While Torres is running against several other Latino politicians, the Congressional Hispanic Caucus has officially announced they are officially endorsing him and helping to fund his campaign.
“In a crowded field, Torres has been able to build a strong and diverse coalition of support from labor groups, LGBTQ groups, and many of his own colleagues on the city council,” Rep. Tony Cárdenas, chair of BOLD PAC, told BuzzFeed News in a statement. “He knows the issues that keep Bronx families up at night — not just from his time as a city council member — but from growing up in the Bronx and being raised by a single mother. He’s proven to be the stand-out Latino candidate in this field, and BOLD PAC is proud to put our full support behind his campaign to bring home a victory next November.”
Of this endorsement, Torres tweeted, “Honored to earn the endorsement @BOLDDems which has been at the forefront of strengthening Latinx representation in Congress. The backing of @BOLDDems is a game-changer in the #SouthBronx, which is home to one of the highest Latinx populations in the US.”
The ambitious politician is half Puerto Rican and half Black.
“I was raised by a single mother who had to raise three children on minimum wage, and I lived in conditions of mold and vermin, lead and leaks,” Torres said in his campaign video. “I remember asking myself, why would the city spend $100 million on a golf course, rather than on the homes of struggling New Yorkers like my mother. I knew at that moment that I had to fight for people like me.”
Here he explains further why he chose to become a lawmaker and serve his community in the Bronx.
“As a product of public housing, public schools, and public hospitals, I had a dream of fighting for my community in the hopes of building a better Bronx,” he said on his website. “At 25, against all odds, I became the youngest elected official in New York City, and the first openly LGBT elected official from the Bronx. I have represented Bronx communities on the New York City Council, and now I’m running to represent New York’s 15th Congressional District – because the Bronx needs one of our own to fight for us in Washington.”
His motto is: “If you do nothing, nothing will change.”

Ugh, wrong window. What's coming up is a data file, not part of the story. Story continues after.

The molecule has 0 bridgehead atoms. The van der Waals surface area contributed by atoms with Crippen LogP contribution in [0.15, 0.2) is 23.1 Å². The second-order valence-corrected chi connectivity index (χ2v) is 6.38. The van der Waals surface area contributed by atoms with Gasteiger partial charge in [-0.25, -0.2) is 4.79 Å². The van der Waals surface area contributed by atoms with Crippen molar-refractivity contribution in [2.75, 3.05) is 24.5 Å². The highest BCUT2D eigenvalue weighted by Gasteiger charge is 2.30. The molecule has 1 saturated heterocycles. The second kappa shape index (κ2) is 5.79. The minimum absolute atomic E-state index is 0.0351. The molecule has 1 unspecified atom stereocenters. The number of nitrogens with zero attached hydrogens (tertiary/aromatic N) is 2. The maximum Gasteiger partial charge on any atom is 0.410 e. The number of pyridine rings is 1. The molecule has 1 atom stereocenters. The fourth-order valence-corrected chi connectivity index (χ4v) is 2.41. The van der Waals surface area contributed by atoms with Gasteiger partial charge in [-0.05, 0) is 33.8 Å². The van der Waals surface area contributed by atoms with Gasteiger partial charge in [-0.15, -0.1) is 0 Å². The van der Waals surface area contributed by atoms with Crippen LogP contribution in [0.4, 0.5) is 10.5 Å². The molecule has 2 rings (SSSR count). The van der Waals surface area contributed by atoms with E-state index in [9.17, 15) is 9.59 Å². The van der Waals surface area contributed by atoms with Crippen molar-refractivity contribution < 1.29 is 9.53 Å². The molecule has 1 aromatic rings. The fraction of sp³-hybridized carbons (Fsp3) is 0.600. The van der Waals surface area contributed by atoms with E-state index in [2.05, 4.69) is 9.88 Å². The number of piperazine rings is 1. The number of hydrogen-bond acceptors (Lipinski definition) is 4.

Torres is inspiring significant change already. Several of his staff employees are young people of color. One of the young Latinos that work for Torres said in a video published by the New Yorker that most kids that are from the Bronx work hard to leave the area. He said he remains there to give back to the community, which is why he works for Torres.
Fun fact: he was named Ritchie after you guessed it: Ritchie Valens.
According to a 2015 interview in Newsweek, Torres said his mother wanted to name him Ritchie after she watched “La Bamba.” Well, that does it. He’s got our vote.
Latinos are in disbelief to learn that the infamous Puerto Rican astrologer, Walter Mercado, died, at age 87, on Saturday. For more than 50 years, Mercado’s televised passion for astrological predictions, refusal to conform to gender roles, and mucho, mucho amor for his fans has secured a beloved space in the Latino zeitgeist. Whether your memory of Mercado was hearing your mom yell, “Callaté!” when his segment aired or memorizing your horoscope for the following day, every day, Mercado’s daily presence on your living room TV made him part of the family.
The public expects his immediate family to announce the cause of his passing, though San Juan’s Auxilio Mutuo Hospital spokeswoman, Sofia Luquis, did confirm his death on November 2, 2019.
Walter Mercado, a Pisces, was born at sea but lived and died in Puerto Rico.
According to a biography published by Puerto Rico’s Foundation for Popular Culture, Mercado was born on March 9, 1932, on a ship traveling from Spain to Puerto Rico. He grew up in Ponce, Puerto Rico, where he later began his career in Puerto Rican telenovelas. Though his fame grew to all of Latin America, Mercado largely remained in Puerto Rico throughout his life.
The astrological legend Walter Mercado gifted us decades of accurate and life-changing predictions.